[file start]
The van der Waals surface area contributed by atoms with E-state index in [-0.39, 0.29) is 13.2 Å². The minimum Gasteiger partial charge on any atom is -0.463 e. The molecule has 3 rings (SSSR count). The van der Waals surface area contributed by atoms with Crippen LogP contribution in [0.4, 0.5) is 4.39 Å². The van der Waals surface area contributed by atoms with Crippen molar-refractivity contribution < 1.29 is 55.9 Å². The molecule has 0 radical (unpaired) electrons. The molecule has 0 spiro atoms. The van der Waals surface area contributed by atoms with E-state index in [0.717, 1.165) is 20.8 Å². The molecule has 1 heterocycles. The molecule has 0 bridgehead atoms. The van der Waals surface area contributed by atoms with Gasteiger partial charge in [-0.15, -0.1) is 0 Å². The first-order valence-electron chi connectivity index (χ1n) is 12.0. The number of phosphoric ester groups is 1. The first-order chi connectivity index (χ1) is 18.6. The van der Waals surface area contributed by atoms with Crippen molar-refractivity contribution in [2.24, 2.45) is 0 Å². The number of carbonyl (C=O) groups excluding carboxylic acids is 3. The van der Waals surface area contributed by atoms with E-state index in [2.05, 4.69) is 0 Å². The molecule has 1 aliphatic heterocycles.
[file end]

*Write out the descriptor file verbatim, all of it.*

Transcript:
The van der Waals surface area contributed by atoms with E-state index in [-0.39, 0.29) is 13.2 Å². The minimum Gasteiger partial charge on any atom is -0.463 e. The molecule has 3 rings (SSSR count). The van der Waals surface area contributed by atoms with Crippen LogP contribution in [0.4, 0.5) is 4.39 Å². The van der Waals surface area contributed by atoms with Crippen molar-refractivity contribution < 1.29 is 55.9 Å². The molecule has 0 radical (unpaired) electrons. The molecule has 0 spiro atoms. The van der Waals surface area contributed by atoms with E-state index in [0.717, 1.165) is 20.8 Å². The molecule has 1 heterocycles. The molecule has 0 bridgehead atoms. The van der Waals surface area contributed by atoms with Gasteiger partial charge in [-0.15, -0.1) is 0 Å². The first-order valence-electron chi connectivity index (χ1n) is 12.0. The number of phosphoric ester groups is 1. The first-order chi connectivity index (χ1) is 18.6. The van der Waals surface area contributed by atoms with Crippen molar-refractivity contribution in [2.24, 2.45) is 0 Å². The number of carbonyl (C=O) groups excluding carboxylic acids is 3. The van der Waals surface area contributed by atoms with E-state index in [2.05, 4.69) is 0 Å². The molecule has 1 aliphatic heterocycles.